Short Chain Fatty Acids

Short chain fatty acids are not an important dietary nutrient, however, they are being discussed at this point because they are a significant end product of carbohydrate and amino acid bacterial metabolism. Short chain fatty acids are readily absorbed from the human colon, and facilitate the absorption of salt and water by the colon. Colonic epithelium derives 60-70% of its energy from short chain fatty acids with butyrate being the most important in this regard (24). Short chain fatty acids also stimulate mucosal growth in the colon. As stated previously, the major short chain fatty acids produced by intestinal bacterial fermentation are acetate, butyrate, and propionate. Additional end acid products include: lactate, succinate, and formate (25). The fate of these bacterially produced acid end products has been studied to varying extents. In humans, acetate is always found at a concentration of 50 micromolar in fasting venous blood. After a carbohydrate rich meal, these blood levels rise to 100 to 300 micromolar (5). The half-life of acetate in the blood is only a few minutes, and is taken up and metabolized in skeletal and cardiac muscle, brain, and adipocytes for lipogenesis (5). Acetate spares fatty acid oxidation but has only a small influence on glucose metabolism, and has no effect on insulin release in humans.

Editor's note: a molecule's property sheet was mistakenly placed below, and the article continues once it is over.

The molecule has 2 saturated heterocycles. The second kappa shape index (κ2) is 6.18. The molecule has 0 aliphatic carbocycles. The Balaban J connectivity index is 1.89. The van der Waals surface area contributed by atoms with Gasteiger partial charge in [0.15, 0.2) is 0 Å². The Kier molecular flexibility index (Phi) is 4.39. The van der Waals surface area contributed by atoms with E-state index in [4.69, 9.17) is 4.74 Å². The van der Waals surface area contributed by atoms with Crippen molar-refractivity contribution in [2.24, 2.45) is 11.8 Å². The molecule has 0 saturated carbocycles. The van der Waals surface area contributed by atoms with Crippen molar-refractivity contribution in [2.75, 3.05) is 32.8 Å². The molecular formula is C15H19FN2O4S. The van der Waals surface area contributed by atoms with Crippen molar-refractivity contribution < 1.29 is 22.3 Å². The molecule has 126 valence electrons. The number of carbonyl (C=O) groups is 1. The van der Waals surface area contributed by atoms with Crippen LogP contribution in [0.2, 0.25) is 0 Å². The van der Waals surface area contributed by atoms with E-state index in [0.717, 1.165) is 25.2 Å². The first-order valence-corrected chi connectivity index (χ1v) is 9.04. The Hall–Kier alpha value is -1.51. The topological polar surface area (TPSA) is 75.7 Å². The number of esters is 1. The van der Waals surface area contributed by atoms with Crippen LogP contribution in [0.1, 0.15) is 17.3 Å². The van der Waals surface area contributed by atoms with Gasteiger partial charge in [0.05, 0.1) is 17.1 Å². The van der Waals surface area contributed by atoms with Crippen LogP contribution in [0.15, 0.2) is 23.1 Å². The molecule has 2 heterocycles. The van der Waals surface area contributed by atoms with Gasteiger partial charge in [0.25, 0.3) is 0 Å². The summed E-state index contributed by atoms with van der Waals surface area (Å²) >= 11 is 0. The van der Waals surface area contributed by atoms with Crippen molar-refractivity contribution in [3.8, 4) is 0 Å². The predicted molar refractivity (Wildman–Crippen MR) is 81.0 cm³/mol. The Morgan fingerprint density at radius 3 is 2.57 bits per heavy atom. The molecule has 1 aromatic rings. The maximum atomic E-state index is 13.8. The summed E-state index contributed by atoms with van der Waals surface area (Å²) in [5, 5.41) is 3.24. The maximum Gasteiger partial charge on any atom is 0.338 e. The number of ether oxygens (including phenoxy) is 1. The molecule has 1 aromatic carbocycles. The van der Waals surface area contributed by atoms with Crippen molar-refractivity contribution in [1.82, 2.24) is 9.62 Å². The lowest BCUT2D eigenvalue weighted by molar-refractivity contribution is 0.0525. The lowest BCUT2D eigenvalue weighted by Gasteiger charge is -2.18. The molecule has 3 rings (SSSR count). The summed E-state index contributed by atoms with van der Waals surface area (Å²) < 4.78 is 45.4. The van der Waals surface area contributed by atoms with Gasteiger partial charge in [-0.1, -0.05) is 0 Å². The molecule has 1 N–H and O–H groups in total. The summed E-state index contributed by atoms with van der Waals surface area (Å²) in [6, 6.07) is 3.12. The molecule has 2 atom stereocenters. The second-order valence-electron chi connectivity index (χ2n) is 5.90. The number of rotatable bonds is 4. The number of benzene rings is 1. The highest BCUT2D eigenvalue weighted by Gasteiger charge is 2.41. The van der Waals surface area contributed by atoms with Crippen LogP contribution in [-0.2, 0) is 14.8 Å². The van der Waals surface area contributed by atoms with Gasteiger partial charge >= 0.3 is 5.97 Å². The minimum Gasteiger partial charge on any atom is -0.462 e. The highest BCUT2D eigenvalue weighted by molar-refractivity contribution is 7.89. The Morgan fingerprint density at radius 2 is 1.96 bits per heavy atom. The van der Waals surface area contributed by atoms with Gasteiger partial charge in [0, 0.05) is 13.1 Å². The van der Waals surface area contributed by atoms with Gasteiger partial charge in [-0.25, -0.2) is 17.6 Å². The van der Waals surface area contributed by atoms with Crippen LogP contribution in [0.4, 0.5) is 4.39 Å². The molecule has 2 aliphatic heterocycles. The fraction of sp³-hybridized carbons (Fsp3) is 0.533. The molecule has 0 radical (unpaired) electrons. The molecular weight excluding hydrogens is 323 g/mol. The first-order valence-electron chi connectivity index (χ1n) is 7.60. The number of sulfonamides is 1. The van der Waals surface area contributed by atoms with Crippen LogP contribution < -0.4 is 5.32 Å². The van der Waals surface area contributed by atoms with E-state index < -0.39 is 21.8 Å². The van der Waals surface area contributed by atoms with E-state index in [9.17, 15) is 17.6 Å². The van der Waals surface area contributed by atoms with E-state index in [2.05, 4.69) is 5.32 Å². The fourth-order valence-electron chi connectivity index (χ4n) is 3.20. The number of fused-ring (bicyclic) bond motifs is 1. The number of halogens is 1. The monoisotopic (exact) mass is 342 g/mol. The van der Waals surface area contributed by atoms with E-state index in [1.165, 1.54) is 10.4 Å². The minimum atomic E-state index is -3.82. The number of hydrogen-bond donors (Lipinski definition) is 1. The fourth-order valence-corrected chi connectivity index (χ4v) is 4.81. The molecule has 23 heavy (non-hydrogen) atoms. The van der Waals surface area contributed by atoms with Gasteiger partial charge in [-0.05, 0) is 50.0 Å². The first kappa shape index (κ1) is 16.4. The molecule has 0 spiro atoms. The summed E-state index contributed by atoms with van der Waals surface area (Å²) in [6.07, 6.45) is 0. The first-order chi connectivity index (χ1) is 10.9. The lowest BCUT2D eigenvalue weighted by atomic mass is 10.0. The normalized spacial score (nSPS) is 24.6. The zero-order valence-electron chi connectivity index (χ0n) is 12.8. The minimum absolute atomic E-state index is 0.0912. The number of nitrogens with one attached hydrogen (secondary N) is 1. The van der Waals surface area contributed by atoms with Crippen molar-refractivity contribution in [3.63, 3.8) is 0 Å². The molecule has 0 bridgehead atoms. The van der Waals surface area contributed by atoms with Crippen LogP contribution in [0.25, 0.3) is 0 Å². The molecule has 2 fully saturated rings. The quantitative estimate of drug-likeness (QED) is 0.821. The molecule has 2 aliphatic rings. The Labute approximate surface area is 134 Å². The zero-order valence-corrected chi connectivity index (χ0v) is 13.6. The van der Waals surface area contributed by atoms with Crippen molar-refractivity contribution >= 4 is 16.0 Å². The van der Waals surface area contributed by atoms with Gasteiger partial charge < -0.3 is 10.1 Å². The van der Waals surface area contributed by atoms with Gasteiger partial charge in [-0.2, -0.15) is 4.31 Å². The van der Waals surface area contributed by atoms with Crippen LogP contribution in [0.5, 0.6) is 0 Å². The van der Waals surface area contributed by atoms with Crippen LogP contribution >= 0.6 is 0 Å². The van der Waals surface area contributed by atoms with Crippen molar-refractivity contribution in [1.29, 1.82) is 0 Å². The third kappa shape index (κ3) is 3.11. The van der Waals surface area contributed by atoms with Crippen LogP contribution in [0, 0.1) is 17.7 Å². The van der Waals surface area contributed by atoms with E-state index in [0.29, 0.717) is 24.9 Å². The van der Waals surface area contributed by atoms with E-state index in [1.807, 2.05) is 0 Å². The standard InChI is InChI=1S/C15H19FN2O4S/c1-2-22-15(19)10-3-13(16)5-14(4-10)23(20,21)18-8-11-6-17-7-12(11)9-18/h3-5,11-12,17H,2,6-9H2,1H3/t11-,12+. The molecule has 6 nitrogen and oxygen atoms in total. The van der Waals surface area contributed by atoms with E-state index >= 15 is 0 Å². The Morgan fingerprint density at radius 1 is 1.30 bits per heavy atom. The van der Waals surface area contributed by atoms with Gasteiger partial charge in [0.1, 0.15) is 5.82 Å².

Diabetes 2

Diabetes 2

Diabetes is a disease that affects the way your body uses food. Normally, your body converts sugars, starches and other foods into a form of sugar called glucose. Your body uses glucose for fuel. The cells receive the glucose through the bloodstream. They then use insulin a hormone made by the pancreas to absorb the glucose, convert it into energy, and either use it or store it for later use. Learn more...

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